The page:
Ideas are cheap

People actually doin’ stuff works though:

Homeless veterans have built their own houses under a charity scheme run by a special forces veteran.

Six previously homeless veterans have completed a self-build scheme of 19 affordable dwellings in Leominster, Herefordshire, and will be enjoying Christmas in their new homes.

Each veteran has secured a new house for themselves and their families through a partnership between the charity, Alabaré, Hereford Council and Stonewater, a housing association.

The remaining houses will be used by the local authority.

The first keys were handed over on December 17 to Dwain Lugg, a former soldier in the Rifles.

Mr Lugg, 30, who served for five years before leaving the army in 2012, said he lost his home when his marriage broke down.

He told the Telegraph that despite the current restrictions, his first Christmas with his sons Jacob, eight, and Matthew, two, will be “amazing”.

“Until now I’ve had no safe place to take them. No security.

“I’ve gained a home, which is more valuable than anything.

“To me this Christmas is going to be the best Christmas I could imagine.”

The building project has facilitated Mr Lugg’s qualification as a Site Supervisor. Through the charity Alabaré he also has a diploma in Construction Technology and has reskilled in plastering, tiling and painting.

For years I’ve vaguely thought about a TV programme. Easy enough to do as I’ve absolutely no idea at all of the details of either building or programme making. Take veterans like this. Train them up in building skills by actually going building. Presumably by building stuff – conversions for missing limbs, oldieying houses for aged veterans etc – for other veterans. Film it all. Cut to make fun programme.

Pay for the building work with the fees from the TV station.

Glad to see that someone else has actually thought properly about this sort of thing and is managing to get ‘er done.

10 thoughts on “Ideas are cheap”

  1. So Much For Subtlety

    Mr Lugg, 30, who served for five years before leaving the army in 2012, said he lost his home when his marriage broke down.

    He did not lose his home. The state took it and gave it to his disloyal ex-wife. A soldier deserves better from Britain.

    All the rest I agree with but compared to the damage the British government does to descent British people like Ms Lugg, this is just a bandaide on a bleeding wound.

  2. A good plan –but most reality shows seem to be about creating conflict to titillate morons. A positive upbeat show where people help themselves–and have a working-class lads laugh about it as they do–would find few friends on woke tv.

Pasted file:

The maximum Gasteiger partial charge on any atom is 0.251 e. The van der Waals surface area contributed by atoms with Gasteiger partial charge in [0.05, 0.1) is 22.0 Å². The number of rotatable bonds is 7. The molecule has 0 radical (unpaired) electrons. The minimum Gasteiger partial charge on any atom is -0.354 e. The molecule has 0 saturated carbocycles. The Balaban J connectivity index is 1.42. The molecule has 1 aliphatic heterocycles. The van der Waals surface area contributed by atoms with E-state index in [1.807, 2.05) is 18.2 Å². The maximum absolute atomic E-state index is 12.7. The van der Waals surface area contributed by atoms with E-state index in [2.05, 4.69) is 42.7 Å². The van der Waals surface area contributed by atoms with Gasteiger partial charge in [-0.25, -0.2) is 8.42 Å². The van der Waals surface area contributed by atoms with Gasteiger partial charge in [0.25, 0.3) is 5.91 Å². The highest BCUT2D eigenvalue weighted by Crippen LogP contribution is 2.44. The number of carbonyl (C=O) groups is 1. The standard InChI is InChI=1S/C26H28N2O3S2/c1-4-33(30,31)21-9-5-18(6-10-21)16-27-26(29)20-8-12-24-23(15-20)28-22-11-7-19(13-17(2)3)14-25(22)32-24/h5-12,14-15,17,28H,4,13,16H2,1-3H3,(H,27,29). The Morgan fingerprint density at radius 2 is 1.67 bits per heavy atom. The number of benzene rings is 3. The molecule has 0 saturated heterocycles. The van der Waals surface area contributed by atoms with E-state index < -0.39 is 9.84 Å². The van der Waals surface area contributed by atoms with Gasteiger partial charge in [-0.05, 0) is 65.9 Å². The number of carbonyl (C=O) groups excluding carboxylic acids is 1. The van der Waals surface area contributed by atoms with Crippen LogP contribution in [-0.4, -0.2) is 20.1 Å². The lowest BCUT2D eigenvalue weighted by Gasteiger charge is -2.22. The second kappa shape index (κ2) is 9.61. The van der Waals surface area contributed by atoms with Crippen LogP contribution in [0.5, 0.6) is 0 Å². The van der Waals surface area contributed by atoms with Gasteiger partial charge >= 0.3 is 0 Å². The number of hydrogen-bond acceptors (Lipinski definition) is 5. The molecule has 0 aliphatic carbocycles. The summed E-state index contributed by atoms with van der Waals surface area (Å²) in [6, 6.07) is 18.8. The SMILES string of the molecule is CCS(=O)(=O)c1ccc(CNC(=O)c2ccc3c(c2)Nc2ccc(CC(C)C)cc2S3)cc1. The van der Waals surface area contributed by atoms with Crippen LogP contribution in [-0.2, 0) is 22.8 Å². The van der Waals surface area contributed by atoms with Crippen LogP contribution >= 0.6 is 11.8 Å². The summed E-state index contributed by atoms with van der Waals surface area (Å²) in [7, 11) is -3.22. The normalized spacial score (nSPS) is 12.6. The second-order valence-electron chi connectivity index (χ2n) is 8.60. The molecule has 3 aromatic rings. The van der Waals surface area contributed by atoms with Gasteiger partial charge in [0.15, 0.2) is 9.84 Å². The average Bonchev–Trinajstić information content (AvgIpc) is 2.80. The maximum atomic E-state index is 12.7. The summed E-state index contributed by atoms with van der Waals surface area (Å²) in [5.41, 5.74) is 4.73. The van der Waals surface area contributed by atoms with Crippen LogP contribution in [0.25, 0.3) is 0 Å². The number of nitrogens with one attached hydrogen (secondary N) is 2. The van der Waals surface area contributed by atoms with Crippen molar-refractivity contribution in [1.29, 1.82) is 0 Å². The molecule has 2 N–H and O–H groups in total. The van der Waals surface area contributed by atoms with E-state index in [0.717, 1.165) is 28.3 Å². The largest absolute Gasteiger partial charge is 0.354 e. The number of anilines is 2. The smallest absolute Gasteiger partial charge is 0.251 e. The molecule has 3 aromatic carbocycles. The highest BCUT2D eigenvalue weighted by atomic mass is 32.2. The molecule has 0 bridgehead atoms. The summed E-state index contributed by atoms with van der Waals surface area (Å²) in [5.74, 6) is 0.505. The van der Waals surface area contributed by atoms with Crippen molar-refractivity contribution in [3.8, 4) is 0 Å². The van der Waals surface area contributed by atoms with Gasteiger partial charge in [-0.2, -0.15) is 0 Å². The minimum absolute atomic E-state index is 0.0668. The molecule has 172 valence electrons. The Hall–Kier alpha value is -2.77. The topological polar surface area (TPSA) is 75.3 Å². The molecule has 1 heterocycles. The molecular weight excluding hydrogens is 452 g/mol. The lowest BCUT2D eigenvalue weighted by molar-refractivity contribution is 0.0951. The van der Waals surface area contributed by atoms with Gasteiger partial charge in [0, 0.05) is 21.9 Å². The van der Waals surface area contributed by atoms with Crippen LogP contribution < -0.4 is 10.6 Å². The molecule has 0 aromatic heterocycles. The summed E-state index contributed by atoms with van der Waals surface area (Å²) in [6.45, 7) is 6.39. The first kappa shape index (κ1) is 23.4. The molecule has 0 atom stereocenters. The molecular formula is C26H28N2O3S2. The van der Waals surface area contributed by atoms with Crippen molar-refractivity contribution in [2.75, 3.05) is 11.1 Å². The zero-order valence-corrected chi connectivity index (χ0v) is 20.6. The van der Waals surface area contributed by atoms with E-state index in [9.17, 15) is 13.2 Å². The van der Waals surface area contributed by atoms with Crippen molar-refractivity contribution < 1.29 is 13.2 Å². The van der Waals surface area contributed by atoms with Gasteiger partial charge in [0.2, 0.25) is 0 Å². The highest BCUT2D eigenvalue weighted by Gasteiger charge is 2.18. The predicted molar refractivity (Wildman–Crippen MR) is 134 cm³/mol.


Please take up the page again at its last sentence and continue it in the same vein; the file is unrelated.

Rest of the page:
Have to be an Inet job probably

  3. Often thought of calling up REME to suggest a live ex to fix the local bridge closed for over a bleeding year, causing an annoyingly long detour which is probably why it has a pill box sprouting saplings from it. They could do that up too.

  4. How did this work in detail then? Did the Housing Association apply for planning permission first, then involve the charity? Or did they use the charity’s credentials to influence the planners’ decision with emotional appeals? (“You must approve this development, or else Tiny Tim won’t have a house for Christmas!”)

    It’s important that the rules are applied fairly to all.

  5. But if we actually solved the problem there’d be no need for offices full of overpaid charity workers bleating to the media 24!

  6. As an ex serviceman who tries to keep in touch with various veterans groups, I’m ashamed to say I knew nothing about this until recently. As mentioned above, this would have made enthralling television with, possibly, a regular input by politicians, local, national, and those who are supposed to represent the military. If the BBC had shown it, I might even have bought a tv licence so I could watch it. Shame on everyone who knew about this and ignored it, and congratulations to those involved. It’s people like this who deserve New Year’s honours lists, rather than a self opinionated multimillionaire who drives a car which has not been built with slave labour since 1945.

  7. The problem is jobs. There’s no point getting a bunch of veterans together and building places for them if there are no jobs there.

    And if there are jobs, then they probably can afford a place.

    Sometimes things will align and it can work. But the practicalities will always make it difficult.

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